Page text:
Xerox is a good case in point. We’ve been working at sustainability for decades – long before “green” was in vogue. We’re sometimes referred to as part of the “Old Green Guard.”

Our commitment to sustainability began in the 1960s as the right thing to do. That early commitment has led us on an endlessly fascinating journey. We pioneered two-sided copying, print-on-demand, the use of recycled paper in the office, recycling toner cartridges and the promulgation of tough green standards for our paper suppliers.

The more we have integrated sustainability into our business operations, the more it has become a part of our DNA. Now we like to think of ourselves as a leader, still pushing the boundaries of what is possible.

That thinking has taken us to some interesting places and produced some significant results. One concrete example: We were the first company in our industry to remanufacture and reuse parts and components. As a result, we estimate that we have given new life to the equivalent of more than 2.8 million products. Last year alone, we diverted more than 122 million pounds of waste from landfills. Our commitment to sustainability doesn’t stop there.

We’ve reduced air emissions from our facilities by 94 percent in the past 16 years.

We’re changing the way we manufacture toners, yielding an estimated 20 percent reduction in energy demand.

Our Palo Alto Research Center – through its Clean Tech research initiatives – is focusing on delivering affordable renewable energy, clean air and water and other environmentally-friendly solutions – not just for Xerox but across industry.

Trust me when I say that the list of Xerox innovations is long. I bring it up not to boast, but to make a point. We were an early leader in the “green” movement because we thought it was the right thing to do for the environment. But we discovered something else along the way. Every one of our innovations ended up either saving us money or creating new markets and new revenue. We found, in other words, that we don’t have to choose between the environment and profit. We can do both.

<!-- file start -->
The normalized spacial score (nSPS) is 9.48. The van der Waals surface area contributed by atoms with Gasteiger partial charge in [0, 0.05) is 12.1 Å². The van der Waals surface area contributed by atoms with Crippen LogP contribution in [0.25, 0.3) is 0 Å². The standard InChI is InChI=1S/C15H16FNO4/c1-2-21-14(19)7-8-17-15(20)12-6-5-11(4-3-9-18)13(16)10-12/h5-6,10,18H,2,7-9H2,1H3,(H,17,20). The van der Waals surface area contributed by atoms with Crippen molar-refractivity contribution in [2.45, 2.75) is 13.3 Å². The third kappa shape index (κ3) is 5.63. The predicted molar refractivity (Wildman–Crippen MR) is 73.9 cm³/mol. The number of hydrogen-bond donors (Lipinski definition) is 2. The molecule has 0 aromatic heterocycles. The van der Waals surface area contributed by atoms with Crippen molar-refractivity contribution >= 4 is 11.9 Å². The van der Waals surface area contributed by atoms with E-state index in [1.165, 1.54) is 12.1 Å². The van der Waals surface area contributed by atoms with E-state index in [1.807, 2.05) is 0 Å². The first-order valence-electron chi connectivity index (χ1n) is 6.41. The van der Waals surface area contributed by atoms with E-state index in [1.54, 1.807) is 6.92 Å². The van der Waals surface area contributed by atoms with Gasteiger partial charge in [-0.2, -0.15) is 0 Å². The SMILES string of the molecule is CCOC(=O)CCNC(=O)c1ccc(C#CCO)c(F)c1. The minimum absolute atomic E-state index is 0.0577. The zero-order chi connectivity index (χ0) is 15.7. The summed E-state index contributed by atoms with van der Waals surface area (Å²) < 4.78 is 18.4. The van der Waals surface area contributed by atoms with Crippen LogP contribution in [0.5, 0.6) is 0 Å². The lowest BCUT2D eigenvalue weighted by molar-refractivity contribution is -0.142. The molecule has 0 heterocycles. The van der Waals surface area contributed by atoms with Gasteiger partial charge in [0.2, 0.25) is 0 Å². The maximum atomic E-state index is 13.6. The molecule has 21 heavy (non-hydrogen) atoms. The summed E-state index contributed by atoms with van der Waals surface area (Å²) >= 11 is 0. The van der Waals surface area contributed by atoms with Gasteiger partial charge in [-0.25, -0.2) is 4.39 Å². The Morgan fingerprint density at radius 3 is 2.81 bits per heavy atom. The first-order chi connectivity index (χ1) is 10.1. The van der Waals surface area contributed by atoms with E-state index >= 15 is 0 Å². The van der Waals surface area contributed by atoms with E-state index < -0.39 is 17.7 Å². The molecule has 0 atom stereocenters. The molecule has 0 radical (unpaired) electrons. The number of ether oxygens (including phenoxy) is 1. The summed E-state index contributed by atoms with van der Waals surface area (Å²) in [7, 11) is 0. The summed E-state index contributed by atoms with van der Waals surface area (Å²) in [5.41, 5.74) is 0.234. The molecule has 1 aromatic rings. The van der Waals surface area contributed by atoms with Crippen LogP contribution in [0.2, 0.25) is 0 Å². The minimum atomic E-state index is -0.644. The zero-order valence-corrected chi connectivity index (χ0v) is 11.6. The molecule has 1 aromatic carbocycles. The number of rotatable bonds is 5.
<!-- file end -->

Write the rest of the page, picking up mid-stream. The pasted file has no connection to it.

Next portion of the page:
That insight has given us the courage and confidence to become advocates for less paper and smarter paper. There is quite an irony in all this. I joined Xerox in 1976, the year after Business Week proclaimed that the office of the future was just around the corner. In that issue, Business Week coined the term “the paperless office.” My father – an editor and avid reader – had seen the article and wondered whether casting my lot with Xerox was a good idea. – And when I came to Xerox I found that the company’s research labs were hard at work finding ways to survive in a world without paper.

It turns out we were worried about the wrong issue. Here we are three decades later and the use of paper continues to escalate. A bigger problem is that as the world’s population continues to grow and become more developed, there simply won’t be enough paper to go around.

Here are a few facts to make the point:

The theory always was that a networked office would be a paperless office. It turns out that connecting an office to the Internet increases paper consumption by 40 percent. You might think that this is music to the ears of Xerox. In fact, it scares the heck out of us. The planet can’t sustain today’s demand for paper let alone absorb the increased demand that is coming at us like a tsunami. So we’re hard at work on four fronts.